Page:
Posts tagged: ranching
PREDATORS — I guess the old line can be revised based on the latest research:
Montana — where men are men, women are scarce and livestock is nervous, if there's a wolf pack in the neighborhood.
U. of Montana researchers track cost of wolf predation for ranchers
Wolves can impact a rancher's bottom line beyond sheep and cattle the predators actually kill, according to University of Montana researchers. Using livestock sales records from 18 ranches in Western Montana, as well as data on wolf-tracking and climate between 1995 and 2010, the team found that, in herds where wolves had killed livestock, the weight of the calves that year decreased some 22 pounds per calf. With herds averaging 264 calves sold that year, the cost to the rancher in underweight calves was $6,679.
On the other hand, the study also found that annual precipitation and temperature played a much larger role than wolves in affecting cattle weight.
But it all adds up.
WILDLIFE — Montana's decision to let migrating bison roam freely across 70,000 acres outside Yellowstone National Park was upheld by a court ruling Monday that dismissed a pair of lawsuits filed by ranchers to challenge the policy.
The judge sided with state officials and conservation groups that have sought to ease restrictions on bison movements.
Thousands of bison flood out of Yellowstone during severe winters. In the past, the animals were subject to mass slaughters over fears they could spread the disease brucellosis to livestock.
The slaughters were blocked by former Gov. Brian Schweitzer. But when hundreds of bison were allowed to return to the Gardiner Basin, local officials said they posed a threat to safety and destroyed private property.
In his ruling, Phillips acknowledged the plaintiffs' struggles with bison, but said those were an unavoidable consequence of living in Montana with its abundant wildlife.
ENDANGERED SPECIES — Andy Walgamott of Northwest Sportsman magazine monitored the entire presentation and comment period of Friday's Fish and Wildlife Commission meeting devoted to Washington's wolf management activities.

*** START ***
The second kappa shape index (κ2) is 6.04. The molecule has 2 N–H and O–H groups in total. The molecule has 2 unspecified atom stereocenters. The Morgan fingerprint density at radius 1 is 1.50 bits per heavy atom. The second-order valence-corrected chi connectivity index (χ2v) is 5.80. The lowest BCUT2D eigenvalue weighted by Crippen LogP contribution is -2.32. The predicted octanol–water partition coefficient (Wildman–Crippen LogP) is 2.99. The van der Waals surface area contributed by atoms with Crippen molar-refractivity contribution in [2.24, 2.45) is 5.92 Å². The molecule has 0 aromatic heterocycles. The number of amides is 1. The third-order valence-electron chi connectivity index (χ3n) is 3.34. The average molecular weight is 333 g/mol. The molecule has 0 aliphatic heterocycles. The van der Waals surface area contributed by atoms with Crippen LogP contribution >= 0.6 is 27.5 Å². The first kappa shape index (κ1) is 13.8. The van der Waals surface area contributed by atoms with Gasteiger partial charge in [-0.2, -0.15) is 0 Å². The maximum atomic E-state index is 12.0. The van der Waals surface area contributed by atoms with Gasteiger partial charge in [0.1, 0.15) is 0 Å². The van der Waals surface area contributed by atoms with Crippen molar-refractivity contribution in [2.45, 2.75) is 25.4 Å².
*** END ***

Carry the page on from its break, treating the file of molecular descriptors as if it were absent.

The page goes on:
I listened to the webcast from Olympia, too, but reading Walgamott's blow-by-blow blog post on the presentations and the 41 three-minute testimonies from the public — plus the resulting website comment string — is more entertaining and requires less caffeine to endure.
ENDANGERED SPECIES — A few callers say they're scratching their heads trying to figure out the point of today's outdoors column regarding wolves.
Here's a hint: Wolves need a lot of fresh meat year round in order to survive.
The Yellowstone model has spawned a myth that elk and moose — the wolf's favorite meal — are overpopulated throughout the West and that wolves will bring the ecosystem into balance.
But in Northeastern Washington, there's no over-population of elk, moose or deer.
Unless wolves are managed, they will continue to multiply and reduce game population to even lower numbers. Then, left to natural processes, the wolf numbers will go bust, but not before they turn to preying on livestock as their last-ditch effort to survive.
Either way, wolf management is the better option if you really care about the future of wolves.
Read a detailed account of Washington wolf management update and resulting public comment during the Oct. 5 Fish and Wildlife Commission meeting in Olympia.
ENDANGERED SPECIES — At the request of Stevens County ranchers and commissioners, Washington Department of fish and Wildlife officials will present an update on their efforts to deal with gray wolves that have killed or injured at least 15 cattle since mid-July.
Some of the issues were spelled out in today's Outdoors column.
The cattle belong to the Diamond M Ranch which summers its livestock on a national forest grazing allotment in the “wedge” area near the Canada border between the Columbia and Kettle rivers.
Steve Pozzanghera, WDFW regional manager, will outline the agency's efforts in a public meeting set for 5 p.m. tonight (Sept. 20) in the Colville County Commissioner's meeting room (old Avista Building) 230 E. Birch Street Colville 99114. See map.